Passwords: Why are we still getting it wrong?

123456. qwerty. password. We’ve all done it. Despite constantly being told to mix up our passwords and include everything from capital letters to hieroglyphics (well, not quite) we’re still using predictable patterns that hold the key to our entire online lives. 

A research study carried out by Keeper Security has revealed the most common passwords used in 2016. 

The data, collected from 10 million passwords included in data breaches that happened in 2016, highlighted some interesting facts:

  • Nearly 17% of users are using the password ‘123456’ to safeguard their accounts. 
  • The top 25 passwords of 2016 make up for over 50% of the 10m passwords that were analysed.
  • 4 of the top 10 passwords are six characters or shorter.

These statistics are worrying and show that the list of most-frequently used passwords is not changing. A six character password can be unscrambled in seconds. The majority of users are not taking the time or effort to protect themselves and secure their passwords so it is up to website operators to ensure that a complex code is required. 

Another study to be released recently shows that it’s not just common passwords that are causing problems in security, it’s password sharing too. The LastPass Sharing Survey said that a huge 95% of respondents share up to 6 passwords with others. But what’s being shared and with who?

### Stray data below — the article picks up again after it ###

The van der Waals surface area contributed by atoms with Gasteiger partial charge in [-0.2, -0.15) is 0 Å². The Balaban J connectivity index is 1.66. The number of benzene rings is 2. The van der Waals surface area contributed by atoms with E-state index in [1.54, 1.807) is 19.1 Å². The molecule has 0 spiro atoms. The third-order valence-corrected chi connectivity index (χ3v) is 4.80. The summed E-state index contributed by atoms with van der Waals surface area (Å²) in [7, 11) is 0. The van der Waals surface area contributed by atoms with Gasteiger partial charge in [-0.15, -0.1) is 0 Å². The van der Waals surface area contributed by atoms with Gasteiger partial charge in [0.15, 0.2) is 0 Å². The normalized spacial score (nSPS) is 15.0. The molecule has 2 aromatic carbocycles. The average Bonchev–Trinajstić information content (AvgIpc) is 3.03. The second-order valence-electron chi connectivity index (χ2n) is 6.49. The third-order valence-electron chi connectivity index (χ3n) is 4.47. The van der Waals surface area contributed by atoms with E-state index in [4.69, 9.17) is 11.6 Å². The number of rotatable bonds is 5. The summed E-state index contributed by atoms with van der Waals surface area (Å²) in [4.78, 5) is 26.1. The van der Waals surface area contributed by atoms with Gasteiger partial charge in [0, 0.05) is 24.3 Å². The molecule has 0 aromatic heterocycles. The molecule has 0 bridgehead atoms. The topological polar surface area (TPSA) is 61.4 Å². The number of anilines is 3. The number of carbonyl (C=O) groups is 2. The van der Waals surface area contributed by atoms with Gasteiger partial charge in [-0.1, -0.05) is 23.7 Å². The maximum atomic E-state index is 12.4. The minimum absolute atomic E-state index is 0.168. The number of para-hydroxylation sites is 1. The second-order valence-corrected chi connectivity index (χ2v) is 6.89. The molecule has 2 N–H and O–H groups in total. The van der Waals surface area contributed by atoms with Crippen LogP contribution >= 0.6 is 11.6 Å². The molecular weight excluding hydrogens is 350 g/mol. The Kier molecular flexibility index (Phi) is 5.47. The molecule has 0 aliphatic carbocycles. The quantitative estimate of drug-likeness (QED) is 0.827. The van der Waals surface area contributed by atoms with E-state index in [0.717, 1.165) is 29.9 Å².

In some cases, password sharing is unavoidable. In the workplace they often need to be shared for emergencies, shared team accounts or to delegate work. At home, spouses frequently share passwords for financial and utility accounts. The biggest problem is that 59% of people are re-using passwords. Using the same password for more than one login can be extremely dangerous, particularly if your password is shared. The other person could immediately have access to multiple accounts that you did not intend them too. It’s important that passwords are only shared with trusted persons and that passwords are changed after the person it was shared with has used it.

So if millions of users are still getting passwords wrong, how can you ensure that next time you choose a password you get it right?

  • Don’t use a password with any personal information, e.g. date of birth, names etc. 
  • Don’t use dictionary words. Once a piece of hacking software has gone through all the most common passwords it will then start making its way through the dictionary until it eventually finds yours. 
  • Aim for a 10 character password. 6 characters or less takes seconds to crack, ensure you have at least 8 but there’s no harm in trying to make it longer. 
  • While it is advised to use a combination of lower and upper case letters and numbers to replace alphabetical value, e.g. p$ssw0rd, these can be easily hacked. Try to think of a sentence instead, turn it into an acronym and do the same, e.g. ‘My first house was number 43’ becomes MfHwn43. 

Choosing a secure and hack-proof password is the first step towards ensuring your online life is safe. Don’t make it easy for hackers to gain access to your accounts and be careful who you share your passwords with.